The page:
Committee of the Whole Law and Legal Definition
A Committee of the Whole is a mechanism in which a deliberative assembly is considered one large committee including all the members of the parent body. It is created for the purposes of discussion and debate of the details of bills and other main motions. In the U.S., United States House of Representatives, the Committee of the Whole House on the State of the Union is a parliamentary device in which the House of Representatives is considered one large Congressional committee.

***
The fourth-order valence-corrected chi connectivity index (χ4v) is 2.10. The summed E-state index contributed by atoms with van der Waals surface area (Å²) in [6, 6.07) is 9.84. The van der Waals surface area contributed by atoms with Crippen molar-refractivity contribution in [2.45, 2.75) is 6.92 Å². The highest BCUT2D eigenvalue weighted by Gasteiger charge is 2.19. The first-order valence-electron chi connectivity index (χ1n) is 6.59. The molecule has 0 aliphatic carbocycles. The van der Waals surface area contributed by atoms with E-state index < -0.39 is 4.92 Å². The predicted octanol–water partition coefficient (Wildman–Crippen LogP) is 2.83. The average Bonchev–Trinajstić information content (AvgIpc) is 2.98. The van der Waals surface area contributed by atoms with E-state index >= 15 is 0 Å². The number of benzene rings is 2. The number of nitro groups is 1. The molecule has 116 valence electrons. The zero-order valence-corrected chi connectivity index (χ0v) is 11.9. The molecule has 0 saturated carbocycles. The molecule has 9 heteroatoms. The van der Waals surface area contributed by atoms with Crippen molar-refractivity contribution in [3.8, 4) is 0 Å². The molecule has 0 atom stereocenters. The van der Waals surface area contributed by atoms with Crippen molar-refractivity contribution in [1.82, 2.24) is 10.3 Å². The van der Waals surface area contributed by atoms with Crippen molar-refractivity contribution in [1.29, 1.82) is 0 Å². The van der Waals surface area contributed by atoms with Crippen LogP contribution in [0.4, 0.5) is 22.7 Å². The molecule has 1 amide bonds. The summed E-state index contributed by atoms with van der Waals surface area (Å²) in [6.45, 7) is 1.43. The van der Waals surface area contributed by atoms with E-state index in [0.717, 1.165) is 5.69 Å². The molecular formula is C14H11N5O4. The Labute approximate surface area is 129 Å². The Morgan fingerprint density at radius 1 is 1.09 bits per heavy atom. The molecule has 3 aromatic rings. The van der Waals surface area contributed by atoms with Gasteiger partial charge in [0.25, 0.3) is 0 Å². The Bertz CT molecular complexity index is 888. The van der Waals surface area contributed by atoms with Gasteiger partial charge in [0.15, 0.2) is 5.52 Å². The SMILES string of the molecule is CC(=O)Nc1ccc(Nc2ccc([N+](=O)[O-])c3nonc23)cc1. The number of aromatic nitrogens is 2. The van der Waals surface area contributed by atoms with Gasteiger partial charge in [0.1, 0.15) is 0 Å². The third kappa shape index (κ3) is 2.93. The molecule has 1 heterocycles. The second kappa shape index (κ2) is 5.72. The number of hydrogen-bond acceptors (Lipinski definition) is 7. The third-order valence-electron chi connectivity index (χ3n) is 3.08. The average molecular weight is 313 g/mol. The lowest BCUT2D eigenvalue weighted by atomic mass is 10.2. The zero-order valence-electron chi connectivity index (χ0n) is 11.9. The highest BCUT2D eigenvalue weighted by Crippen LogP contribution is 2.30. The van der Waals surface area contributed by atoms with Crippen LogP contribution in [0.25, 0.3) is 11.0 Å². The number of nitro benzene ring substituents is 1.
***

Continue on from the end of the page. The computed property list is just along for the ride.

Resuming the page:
The following is an example of a case law on committee of the whole:
The committee of the whole is nothing but the main body considering its business under suspended rules applicable to the main body. The whole purpose of forming the committee of the whole is to consider matters coming before the main body in an informal manner, as it is sometimes called. It is the same body transacting business in an informal instead of a formal manner under strict rules.[Acord v. Booth, 33 Utah 279, 282 (Utah 1908)].